Village had guaranteed a further $160 million in debt off balance sheet in its various joint ventures, Mr Burke said. The joint ventures had a further $40 million debt for which there was no recourse to Village Roadshow.

    Village Roadshow sees itself as unique in Australian terms, with its mix of cinema exhibition, production, distribution, theme parks and radio. The board had felt the dividend was inconsistent with its mission of emulating AOL Time Warner, MGM or Viacom, all diversified entertainment groups with similar profiles that don't pay dividends.

    "We thought the more sophisticated investors would see it in that context. I think there is a disadvantage to dare to do something terrific as an Australian in Australia," Mr Burke said.

    He was amazed at comments by Credit Suisse First Boston analyst Moira Daw, who wrote: "If the company had tried to cause maximum damage to shareholders in the shortest possible time, we cannot think of a better way to do so."


    "It's an ill-informed comment, a parochial comment and we are genuinely shocked and surprised," Mr Burke said.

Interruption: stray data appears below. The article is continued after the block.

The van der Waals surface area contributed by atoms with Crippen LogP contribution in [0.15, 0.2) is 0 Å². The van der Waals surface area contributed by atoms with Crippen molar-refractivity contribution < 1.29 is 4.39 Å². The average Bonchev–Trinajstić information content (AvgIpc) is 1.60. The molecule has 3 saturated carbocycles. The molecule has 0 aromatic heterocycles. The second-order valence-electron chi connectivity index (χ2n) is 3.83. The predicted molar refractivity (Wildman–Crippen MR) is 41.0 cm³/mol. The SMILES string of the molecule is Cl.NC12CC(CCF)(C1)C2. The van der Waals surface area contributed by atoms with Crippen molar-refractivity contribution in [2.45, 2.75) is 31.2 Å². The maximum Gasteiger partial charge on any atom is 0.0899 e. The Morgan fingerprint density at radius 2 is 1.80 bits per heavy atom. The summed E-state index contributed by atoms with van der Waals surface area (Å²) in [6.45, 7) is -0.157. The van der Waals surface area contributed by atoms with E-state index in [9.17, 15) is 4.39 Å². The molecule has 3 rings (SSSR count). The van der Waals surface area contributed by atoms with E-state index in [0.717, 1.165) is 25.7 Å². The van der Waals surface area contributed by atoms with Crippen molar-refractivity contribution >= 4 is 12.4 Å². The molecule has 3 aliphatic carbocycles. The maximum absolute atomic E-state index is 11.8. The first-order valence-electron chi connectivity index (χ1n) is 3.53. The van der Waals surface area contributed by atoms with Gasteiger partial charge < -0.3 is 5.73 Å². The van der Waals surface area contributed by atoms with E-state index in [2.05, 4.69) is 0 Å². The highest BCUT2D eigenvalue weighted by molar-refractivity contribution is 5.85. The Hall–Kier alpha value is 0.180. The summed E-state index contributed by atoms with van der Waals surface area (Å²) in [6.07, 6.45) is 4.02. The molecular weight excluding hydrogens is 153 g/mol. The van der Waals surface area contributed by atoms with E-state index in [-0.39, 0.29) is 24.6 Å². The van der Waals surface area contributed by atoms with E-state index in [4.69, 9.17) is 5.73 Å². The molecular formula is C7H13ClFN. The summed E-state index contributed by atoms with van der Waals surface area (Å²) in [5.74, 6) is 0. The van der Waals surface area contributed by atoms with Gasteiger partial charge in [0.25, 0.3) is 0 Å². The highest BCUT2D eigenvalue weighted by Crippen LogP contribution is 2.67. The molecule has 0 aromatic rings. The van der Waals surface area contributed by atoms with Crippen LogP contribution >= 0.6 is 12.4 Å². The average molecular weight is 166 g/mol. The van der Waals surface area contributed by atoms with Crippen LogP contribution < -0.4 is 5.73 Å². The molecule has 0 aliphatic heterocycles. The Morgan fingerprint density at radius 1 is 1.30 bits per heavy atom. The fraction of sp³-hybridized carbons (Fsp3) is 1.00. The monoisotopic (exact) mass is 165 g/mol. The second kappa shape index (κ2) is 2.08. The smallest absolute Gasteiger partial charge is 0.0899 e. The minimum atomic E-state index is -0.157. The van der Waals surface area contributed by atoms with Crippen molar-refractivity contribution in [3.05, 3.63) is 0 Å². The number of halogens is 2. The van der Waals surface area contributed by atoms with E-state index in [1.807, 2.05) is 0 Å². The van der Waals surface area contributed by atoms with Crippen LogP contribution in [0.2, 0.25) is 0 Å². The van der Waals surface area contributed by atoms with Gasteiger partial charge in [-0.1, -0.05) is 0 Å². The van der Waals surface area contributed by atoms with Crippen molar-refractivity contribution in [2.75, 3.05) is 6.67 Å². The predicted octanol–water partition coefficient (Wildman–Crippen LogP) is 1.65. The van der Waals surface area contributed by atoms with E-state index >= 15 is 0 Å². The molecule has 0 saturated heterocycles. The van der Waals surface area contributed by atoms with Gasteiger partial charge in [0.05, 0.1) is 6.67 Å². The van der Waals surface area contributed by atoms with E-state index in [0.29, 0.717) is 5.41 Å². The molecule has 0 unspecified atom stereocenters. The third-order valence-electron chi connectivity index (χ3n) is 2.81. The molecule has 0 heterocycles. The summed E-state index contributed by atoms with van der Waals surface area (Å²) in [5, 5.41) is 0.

He also noted confusion among market analysts on Village's cash contribution to the production of Matrix 2 and 3 under its joint venture with Warner Bros.

    Some analysts have put the cost to Village of the sequels as high as $300 million. While Mr Burke would not comment on the size of the budget, he said Village Roadshow was in the final stages on completing a deal with external financiers. Therefore there would be no call on Village Roadshow's balance sheet. There was no cash crunch coming, as Village Roadshow had cash at bank of $160 million and net shareholders' funds of $1.1 billion.


    Mr Burke said Village Roadshow was trading well this year with cinema exhibition up by 18 per cent, while its radio offshoot, Austereo, was trading close to prospectus forecast despite a slump in advertising.